Mississippi finally officially ratified the 13th Amendment to the United State Constitution, which banned slavery in 1865.
The state legislature unanimously voted on a resolution to ratify the amendment in 1995 and was the last state to do so. However, the resolution was never filed with the US Archivist in the Office of the Federal Register and therefore was never officially recorded.
The error came to light after University of Mississippi professor Dr. Ranjan Batra researched the 13th Amendment after seeing the film Lincoln. When he realized that Mississippi never officially ratified the amendment, he reached out to fellow Mississippi resident, Ken Sullivan, who was able to connect him to the Mississippi Secretary of State Delbert Hosemann. Hosemann filed the necessary paperwork, and the ratification of the 13th Amendment by Mississippi became official on February 7.
While Mississippi was the last state to formally ratify the 13th Amendment, Mississippi was also the last state to ratify the 19th Amendment in 1984, which granted women the right to vote.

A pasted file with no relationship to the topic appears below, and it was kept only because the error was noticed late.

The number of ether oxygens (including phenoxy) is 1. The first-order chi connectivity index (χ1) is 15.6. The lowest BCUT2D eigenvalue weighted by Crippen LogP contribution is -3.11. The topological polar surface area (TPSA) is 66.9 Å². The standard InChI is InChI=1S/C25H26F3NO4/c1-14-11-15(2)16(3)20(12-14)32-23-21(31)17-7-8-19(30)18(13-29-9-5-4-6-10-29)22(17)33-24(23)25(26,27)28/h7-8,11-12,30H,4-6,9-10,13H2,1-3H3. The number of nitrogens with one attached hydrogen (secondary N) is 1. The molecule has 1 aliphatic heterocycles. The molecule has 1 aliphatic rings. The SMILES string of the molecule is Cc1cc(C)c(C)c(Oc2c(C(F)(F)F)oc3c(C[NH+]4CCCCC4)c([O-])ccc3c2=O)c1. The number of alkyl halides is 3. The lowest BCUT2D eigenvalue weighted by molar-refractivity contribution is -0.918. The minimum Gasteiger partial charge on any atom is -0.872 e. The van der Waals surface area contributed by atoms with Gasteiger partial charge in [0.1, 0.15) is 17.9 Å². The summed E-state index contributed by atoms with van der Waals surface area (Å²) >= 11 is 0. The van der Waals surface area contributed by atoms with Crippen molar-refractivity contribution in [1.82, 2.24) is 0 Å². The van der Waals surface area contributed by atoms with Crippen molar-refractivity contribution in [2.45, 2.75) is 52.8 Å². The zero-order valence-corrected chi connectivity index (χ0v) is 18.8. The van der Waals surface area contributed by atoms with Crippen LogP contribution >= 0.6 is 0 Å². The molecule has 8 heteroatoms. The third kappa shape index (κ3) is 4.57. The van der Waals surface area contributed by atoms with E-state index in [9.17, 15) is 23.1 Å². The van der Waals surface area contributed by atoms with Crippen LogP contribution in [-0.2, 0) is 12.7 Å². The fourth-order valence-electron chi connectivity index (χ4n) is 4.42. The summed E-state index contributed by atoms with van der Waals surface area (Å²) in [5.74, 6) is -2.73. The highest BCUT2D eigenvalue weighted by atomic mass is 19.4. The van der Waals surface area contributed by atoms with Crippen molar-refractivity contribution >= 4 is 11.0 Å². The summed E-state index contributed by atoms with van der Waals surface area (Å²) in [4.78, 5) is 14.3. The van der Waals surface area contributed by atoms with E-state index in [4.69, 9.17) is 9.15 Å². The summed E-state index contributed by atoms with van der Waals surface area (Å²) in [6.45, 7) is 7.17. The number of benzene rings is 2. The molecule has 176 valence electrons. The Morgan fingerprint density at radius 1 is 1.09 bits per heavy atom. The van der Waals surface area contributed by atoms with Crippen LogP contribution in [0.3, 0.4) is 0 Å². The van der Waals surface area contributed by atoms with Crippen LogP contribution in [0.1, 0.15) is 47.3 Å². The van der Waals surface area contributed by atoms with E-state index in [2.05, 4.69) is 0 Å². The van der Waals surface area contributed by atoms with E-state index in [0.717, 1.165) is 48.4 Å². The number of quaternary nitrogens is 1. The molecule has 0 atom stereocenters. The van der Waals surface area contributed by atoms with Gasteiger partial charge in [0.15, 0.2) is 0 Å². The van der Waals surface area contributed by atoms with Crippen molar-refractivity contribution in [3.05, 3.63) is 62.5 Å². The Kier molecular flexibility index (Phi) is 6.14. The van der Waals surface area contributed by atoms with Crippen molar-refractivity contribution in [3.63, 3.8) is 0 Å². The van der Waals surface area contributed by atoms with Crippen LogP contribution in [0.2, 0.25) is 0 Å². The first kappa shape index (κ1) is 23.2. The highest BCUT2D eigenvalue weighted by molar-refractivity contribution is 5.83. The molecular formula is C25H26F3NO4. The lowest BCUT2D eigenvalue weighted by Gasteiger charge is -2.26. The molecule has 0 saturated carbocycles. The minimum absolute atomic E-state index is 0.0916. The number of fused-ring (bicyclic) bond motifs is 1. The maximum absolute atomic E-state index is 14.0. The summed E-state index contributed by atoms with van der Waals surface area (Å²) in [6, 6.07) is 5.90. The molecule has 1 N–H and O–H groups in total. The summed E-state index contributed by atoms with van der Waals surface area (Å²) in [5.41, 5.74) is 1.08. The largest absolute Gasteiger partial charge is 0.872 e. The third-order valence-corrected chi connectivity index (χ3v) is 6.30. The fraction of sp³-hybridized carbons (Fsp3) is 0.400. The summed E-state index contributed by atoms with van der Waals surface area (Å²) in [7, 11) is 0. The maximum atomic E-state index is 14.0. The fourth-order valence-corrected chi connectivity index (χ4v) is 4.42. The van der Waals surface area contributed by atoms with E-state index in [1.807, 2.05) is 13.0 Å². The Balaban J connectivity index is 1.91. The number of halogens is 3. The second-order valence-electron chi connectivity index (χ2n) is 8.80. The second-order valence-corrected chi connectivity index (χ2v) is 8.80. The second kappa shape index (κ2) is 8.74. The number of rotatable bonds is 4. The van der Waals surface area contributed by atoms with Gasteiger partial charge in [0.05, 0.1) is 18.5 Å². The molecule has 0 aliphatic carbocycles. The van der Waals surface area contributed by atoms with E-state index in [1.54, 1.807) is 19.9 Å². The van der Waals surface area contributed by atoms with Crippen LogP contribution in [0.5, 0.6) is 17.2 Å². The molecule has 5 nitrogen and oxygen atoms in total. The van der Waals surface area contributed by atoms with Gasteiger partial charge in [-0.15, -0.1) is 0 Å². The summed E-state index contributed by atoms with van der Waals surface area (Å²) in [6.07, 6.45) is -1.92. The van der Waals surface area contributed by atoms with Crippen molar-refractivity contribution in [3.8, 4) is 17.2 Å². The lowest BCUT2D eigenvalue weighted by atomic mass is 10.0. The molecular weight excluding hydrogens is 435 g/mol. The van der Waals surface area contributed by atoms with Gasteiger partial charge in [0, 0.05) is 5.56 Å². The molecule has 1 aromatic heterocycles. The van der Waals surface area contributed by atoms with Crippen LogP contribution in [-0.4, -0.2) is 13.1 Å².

Media Resources: CBS News 2/18/2013; Huffington Post 2/18/2013; Jackson Clarion-Ledger 2/17/2013
10/23/2014 Ferguson October Continues With National Day of Action Against Police Brutality and Mass Incarceration - Activists organized actions nationwide yesterday to protest police brutality in cities across the country as part of ongoing Ferguson October events, while outrage grows in Missouri over the the grand jury proceeding on whether Ferguson police officer Darren Wilson should face criminal charges in the shooting death of unarmed African-American teenager Michael Brown.
As part of the National Day of Protest to Stop Police Brutality and Mass Incarceration, on-the-ground organizers in Ferguson, Missouri and St. . . .